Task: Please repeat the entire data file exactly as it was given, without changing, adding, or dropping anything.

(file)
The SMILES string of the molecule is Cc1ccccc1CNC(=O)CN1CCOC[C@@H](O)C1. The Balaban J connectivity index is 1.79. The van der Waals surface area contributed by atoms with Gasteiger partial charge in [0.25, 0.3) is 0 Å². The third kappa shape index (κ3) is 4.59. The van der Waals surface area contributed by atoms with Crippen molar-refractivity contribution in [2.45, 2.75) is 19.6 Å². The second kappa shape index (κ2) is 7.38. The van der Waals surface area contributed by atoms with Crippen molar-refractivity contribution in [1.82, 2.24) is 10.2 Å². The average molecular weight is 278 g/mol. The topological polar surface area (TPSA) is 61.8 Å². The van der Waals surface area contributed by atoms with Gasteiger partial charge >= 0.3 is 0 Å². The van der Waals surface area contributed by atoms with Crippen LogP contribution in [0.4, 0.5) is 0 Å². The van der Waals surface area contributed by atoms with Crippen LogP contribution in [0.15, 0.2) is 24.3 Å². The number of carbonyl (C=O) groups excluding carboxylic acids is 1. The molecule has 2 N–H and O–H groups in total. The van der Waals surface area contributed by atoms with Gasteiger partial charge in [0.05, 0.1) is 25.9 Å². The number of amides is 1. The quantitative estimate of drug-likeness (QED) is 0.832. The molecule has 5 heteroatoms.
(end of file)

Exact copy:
The SMILES string of the molecule is Cc1ccccc1CNC(=O)CN1CCOC[C@@H](O)C1. The Balaban J connectivity index is 1.79. The van der Waals surface area contributed by atoms with Gasteiger partial charge in [0.25, 0.3) is 0 Å². The third kappa shape index (κ3) is 4.59. The van der Waals surface area contributed by atoms with Crippen molar-refractivity contribution in [2.45, 2.75) is 19.6 Å². The second kappa shape index (κ2) is 7.38. The van der Waals surface area contributed by atoms with Crippen molar-refractivity contribution in [1.82, 2.24) is 10.2 Å². The average molecular weight is 278 g/mol. The topological polar surface area (TPSA) is 61.8 Å². The van der Waals surface area contributed by atoms with Gasteiger partial charge >= 0.3 is 0 Å². The van der Waals surface area contributed by atoms with Crippen LogP contribution in [0.4, 0.5) is 0 Å². The van der Waals surface area contributed by atoms with Crippen LogP contribution in [0.15, 0.2) is 24.3 Å². The number of carbonyl (C=O) groups excluding carboxylic acids is 1. The molecule has 2 N–H and O–H groups in total. The van der Waals surface area contributed by atoms with Gasteiger partial charge in [0.05, 0.1) is 25.9 Å². The number of amides is 1. The quantitative estimate of drug-likeness (QED) is 0.832. The molecule has 5 heteroatoms.